“Iʼm not hungry, thank you. Could I ask a few questions?”
“How did the fight over Arathi Basin start?”
“For a long time both the Horde and Alliance were too weak in this land to occupy the Basin. When they got strong enough, both tried to. The Defilers say that Stromgarde no longer exists, so the land is forfeit to the humans. The Alliance says otherwise.”
“And it has valuable resources?”
“Much gold, room for agriculture. Really though, it is hatred that fuels the conflict. My peopleʼs only quarrel is with the dwarves, as they do not respect our lands in Kalimdor. Of course, Arathi Basin is the land of the humans’ ancestors, and the Horde shows little interest in respecting those ancestors.”
“You donʼt support the Horde efforts in the Basin?”
“You misunderstand me. I am of the Horde and I will never turn my back on the orcs or trolls. As long as we are at odds, the Basin must belong to the Horde, since the Alliance will use it against us. If the war ends, I would be content to return it to the humans.”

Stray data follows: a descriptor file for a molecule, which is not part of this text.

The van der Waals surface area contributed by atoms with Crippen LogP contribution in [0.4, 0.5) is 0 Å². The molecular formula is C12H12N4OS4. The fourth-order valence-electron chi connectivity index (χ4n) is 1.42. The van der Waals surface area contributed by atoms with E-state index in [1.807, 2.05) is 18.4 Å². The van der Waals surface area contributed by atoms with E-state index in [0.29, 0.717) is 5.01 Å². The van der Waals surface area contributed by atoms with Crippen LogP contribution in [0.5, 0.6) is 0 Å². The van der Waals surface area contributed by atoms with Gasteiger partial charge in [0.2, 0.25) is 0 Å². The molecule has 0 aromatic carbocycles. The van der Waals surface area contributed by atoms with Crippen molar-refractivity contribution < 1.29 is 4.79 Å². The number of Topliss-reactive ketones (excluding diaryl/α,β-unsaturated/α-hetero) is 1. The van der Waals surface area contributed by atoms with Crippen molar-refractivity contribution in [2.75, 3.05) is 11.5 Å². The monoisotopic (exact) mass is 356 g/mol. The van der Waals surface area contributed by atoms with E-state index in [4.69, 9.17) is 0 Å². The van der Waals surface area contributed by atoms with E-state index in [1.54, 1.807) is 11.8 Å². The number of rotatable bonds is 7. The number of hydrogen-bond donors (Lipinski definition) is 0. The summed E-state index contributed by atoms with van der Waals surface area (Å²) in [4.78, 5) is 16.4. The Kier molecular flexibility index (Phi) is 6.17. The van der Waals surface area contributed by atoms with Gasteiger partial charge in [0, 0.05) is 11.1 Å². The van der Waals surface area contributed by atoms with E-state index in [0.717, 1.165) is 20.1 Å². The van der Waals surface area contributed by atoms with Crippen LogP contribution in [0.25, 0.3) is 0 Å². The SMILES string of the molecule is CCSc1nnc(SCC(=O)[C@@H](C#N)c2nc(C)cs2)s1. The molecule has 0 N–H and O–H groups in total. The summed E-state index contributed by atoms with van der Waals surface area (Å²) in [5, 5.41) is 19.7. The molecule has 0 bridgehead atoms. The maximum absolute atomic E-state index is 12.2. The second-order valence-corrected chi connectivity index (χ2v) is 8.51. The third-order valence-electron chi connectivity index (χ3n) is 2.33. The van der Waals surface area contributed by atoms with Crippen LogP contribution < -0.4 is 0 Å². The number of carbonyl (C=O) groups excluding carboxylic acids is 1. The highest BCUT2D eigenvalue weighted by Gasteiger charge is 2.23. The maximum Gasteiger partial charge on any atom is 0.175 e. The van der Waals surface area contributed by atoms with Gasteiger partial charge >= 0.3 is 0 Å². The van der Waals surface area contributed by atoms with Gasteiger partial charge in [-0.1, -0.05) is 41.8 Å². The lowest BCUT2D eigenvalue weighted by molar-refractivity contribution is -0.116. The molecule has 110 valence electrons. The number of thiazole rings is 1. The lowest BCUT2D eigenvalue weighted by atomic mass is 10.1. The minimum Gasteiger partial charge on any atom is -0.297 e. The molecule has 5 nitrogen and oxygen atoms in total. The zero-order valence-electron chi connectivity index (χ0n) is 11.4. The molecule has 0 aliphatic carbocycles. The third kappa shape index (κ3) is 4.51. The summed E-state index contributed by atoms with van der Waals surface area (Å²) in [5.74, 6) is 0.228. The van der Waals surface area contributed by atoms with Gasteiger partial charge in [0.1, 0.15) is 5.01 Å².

“What about all the effort that was spent on the Basin though? Donʼt you think Horde warriors would object?”
“They understand the importance of land. The orcs live by it.”
“Many of the orcs here seem quite eager to spill human blood.”
“Some of the orcs that arrived here in recent months are quite rash. Most of those already here are wiser and more patient They bear no love for the humans, and would not shed tears at their deaths. However, they are motivated more by necessity than by hatred. The Defilers do hate the humans, and they are the ones directing this campaign. Tell me undead, why would you turn on your living brethren? Are they not still the same kind as you?” he asked.